ARE YOU A RESPONSIBLE DOG OWNER?
Owning a dog means you are responsible for the feeding, care and control of your furry friend. No one likes to go for a walk and find someone has left their dog’s “business” without picking it up. Similarly, dogs that bark uncontrollably or jump up on people can also be annoying, even to the most seasoned dog owner. Can these types of problems be solved? Yes, they can. A little planning and commitment on your part can go a long way to alleviate these issues. When you take your dog for a walk, be sure to always have doggy bags with you. Barking, jumping up and pulling are issues that can be addressed with obedience training.
From the day you bring a dog into your home, either as a puppy or an older dog, they are looking for leadership. If you don’t provide that leadership, they will automatically assume that they are “in charge”. It is important to pay attention to your dog’s behaviour on a daily basis and react consistently when they misbehave. You need to be firm when they challenge your authority but, at the same time, you should never hit or yell at your dog. It is also very important to spend time working with your dog because the more time and effort you put into your dog’s training, the better they will be. If you want your dog to listen to you, you need to be your dog’s best friend. So instead of going to the dog park, take your dog on a long walk and practice your obedience commands. This provides your dog with mental as well as physical exercise to keep them challenged. While food (treats) is a great motivator, it should not be the only way you encourage your dog to behave. Toys work well too. Remember, the behaviour should produce the treat, not the treat produce the behaviour.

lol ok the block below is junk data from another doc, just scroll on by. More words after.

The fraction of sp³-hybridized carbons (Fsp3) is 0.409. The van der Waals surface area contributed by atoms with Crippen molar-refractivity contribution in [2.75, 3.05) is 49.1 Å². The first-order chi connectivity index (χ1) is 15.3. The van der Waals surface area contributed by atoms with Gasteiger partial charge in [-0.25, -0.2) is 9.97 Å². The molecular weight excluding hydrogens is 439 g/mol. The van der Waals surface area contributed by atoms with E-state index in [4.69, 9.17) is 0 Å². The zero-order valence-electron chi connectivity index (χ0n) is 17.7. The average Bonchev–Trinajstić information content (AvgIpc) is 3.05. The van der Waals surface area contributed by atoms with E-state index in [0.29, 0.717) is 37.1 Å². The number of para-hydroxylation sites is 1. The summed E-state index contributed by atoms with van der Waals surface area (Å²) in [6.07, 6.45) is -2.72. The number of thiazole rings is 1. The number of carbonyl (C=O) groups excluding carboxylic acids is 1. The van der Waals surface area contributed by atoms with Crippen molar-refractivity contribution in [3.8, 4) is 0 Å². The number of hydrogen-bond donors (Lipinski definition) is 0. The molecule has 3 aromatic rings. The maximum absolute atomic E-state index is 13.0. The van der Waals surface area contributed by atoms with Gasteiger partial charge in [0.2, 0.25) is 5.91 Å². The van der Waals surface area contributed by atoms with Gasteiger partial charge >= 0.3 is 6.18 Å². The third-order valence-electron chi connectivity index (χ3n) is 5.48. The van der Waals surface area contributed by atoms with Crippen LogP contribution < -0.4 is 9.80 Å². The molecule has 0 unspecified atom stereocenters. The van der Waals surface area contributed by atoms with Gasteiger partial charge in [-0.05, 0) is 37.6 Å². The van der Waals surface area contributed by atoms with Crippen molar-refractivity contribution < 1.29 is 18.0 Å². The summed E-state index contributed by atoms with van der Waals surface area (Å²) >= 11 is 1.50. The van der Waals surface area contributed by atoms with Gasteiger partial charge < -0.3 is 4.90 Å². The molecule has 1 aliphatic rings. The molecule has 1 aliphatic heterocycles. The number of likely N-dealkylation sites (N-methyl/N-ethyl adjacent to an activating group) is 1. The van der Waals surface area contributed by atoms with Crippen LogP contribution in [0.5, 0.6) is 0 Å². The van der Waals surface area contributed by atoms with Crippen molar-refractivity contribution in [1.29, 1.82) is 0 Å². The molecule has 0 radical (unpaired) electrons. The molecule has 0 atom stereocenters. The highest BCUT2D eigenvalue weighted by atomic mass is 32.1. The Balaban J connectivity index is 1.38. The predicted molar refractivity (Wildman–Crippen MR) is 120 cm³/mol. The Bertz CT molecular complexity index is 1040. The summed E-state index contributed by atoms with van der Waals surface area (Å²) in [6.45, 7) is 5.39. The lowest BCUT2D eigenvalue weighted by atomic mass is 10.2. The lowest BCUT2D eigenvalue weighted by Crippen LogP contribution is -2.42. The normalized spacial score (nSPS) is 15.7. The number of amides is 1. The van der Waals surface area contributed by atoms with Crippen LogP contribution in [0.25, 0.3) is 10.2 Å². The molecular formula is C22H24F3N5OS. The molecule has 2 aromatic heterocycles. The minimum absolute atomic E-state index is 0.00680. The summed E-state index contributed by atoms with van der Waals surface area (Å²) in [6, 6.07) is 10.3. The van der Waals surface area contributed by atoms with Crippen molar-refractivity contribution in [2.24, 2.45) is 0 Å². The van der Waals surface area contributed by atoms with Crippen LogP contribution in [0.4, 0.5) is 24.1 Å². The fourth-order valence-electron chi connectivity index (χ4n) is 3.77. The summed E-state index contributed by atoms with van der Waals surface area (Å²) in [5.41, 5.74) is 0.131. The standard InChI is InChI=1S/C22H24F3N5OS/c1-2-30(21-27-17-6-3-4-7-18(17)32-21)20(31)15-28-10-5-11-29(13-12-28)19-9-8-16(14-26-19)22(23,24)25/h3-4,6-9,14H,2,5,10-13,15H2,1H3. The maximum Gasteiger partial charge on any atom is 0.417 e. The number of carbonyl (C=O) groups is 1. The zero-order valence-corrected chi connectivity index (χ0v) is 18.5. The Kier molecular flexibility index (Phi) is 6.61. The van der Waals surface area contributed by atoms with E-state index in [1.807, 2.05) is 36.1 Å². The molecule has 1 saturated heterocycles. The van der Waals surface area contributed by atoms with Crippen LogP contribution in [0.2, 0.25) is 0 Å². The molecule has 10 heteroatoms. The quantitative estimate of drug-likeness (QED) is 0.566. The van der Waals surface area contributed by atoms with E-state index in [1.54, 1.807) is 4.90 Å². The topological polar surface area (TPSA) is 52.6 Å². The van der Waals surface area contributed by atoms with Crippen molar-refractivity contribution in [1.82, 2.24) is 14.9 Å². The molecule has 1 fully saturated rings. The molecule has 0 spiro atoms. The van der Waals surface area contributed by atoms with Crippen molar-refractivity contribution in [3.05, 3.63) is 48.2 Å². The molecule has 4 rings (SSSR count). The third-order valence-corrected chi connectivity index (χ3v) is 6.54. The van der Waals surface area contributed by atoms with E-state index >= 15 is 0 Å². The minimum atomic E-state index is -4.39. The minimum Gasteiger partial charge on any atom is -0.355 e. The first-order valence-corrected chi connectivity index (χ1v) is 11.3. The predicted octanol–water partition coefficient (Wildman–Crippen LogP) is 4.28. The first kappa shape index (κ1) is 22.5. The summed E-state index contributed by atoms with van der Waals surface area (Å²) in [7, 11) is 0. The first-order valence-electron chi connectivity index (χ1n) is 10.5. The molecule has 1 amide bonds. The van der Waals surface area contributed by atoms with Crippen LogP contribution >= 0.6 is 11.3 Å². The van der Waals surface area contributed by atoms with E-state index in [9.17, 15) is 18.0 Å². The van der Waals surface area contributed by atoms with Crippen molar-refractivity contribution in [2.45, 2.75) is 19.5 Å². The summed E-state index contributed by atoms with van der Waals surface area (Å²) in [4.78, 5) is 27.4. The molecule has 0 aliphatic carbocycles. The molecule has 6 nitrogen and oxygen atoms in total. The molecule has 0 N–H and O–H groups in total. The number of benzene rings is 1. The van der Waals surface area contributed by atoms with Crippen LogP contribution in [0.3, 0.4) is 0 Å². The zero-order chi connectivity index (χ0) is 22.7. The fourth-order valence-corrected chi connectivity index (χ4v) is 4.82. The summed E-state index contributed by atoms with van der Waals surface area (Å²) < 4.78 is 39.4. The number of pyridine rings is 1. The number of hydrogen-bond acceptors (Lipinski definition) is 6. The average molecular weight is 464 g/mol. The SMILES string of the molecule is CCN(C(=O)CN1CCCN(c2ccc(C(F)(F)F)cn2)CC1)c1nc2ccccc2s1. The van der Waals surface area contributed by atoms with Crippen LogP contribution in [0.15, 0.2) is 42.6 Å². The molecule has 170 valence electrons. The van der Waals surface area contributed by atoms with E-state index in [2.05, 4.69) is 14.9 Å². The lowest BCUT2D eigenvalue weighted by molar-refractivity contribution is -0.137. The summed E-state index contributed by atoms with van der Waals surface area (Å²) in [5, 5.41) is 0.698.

When looking for a dog trainer, cost shouldn’t be your only consideration. Experience and training is very important. Contact a few trainers in your area and ask questions such as:
How long have they been training and have they trained your breed of dog before?
What is their training method?
“Positive Reinforcement” training uses treats to encourage wanted behaviour while “Balanced Training” methods correct a dog for unwanted behaviour and reward a dog for wanted behaviour and this sometimes includes the use of treats. This teaches the dog that there is a consequence for unwanted behaviour.
Where did they receive their training?
While courses in animal behaviour are useful, apprenticeships with an experienced trainer for hands-on experience is especially important.
Ask for references and if you can observe one of their classes before registering with them for training. This will help with your final decision.
Dog training isn’t rocket science, it’s very logical. If you learn to communicate with your dog in a logical and consistent manner, your dog will eventually learn to listen and respect you. The more control you have of your dog, the more freedom you can give them because you know how he will behave in any given situation.